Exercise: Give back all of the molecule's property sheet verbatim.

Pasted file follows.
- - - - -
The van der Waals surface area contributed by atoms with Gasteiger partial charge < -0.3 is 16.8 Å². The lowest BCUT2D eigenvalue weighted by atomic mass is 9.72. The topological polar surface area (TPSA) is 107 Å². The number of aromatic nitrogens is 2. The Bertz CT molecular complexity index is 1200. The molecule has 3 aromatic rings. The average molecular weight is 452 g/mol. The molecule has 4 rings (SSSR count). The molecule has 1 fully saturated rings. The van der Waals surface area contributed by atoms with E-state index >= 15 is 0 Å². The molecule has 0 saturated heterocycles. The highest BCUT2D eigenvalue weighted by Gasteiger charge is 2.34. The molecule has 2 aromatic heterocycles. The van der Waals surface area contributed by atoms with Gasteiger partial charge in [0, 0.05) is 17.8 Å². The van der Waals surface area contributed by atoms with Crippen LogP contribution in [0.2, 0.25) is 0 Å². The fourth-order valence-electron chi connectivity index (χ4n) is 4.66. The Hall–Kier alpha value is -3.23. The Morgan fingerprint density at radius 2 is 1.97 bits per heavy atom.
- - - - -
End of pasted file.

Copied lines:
The van der Waals surface area contributed by atoms with Gasteiger partial charge < -0.3 is 16.8 Å². The lowest BCUT2D eigenvalue weighted by atomic mass is 9.72. The topological polar surface area (TPSA) is 107 Å². The number of aromatic nitrogens is 2. The Bertz CT molecular complexity index is 1200. The molecule has 3 aromatic rings. The average molecular weight is 452 g/mol. The molecule has 4 rings (SSSR count). The molecule has 1 fully saturated rings. The van der Waals surface area contributed by atoms with E-state index >= 15 is 0 Å². The molecule has 0 saturated heterocycles. The highest BCUT2D eigenvalue weighted by Gasteiger charge is 2.34. The molecule has 2 aromatic heterocycles. The van der Waals surface area contributed by atoms with Gasteiger partial charge in [0, 0.05) is 17.8 Å². The van der Waals surface area contributed by atoms with Crippen LogP contribution in [0.2, 0.25) is 0 Å². The fourth-order valence-electron chi connectivity index (χ4n) is 4.66. The Hall–Kier alpha value is -3.23. The Morgan fingerprint density at radius 2 is 1.97 bits per heavy atom.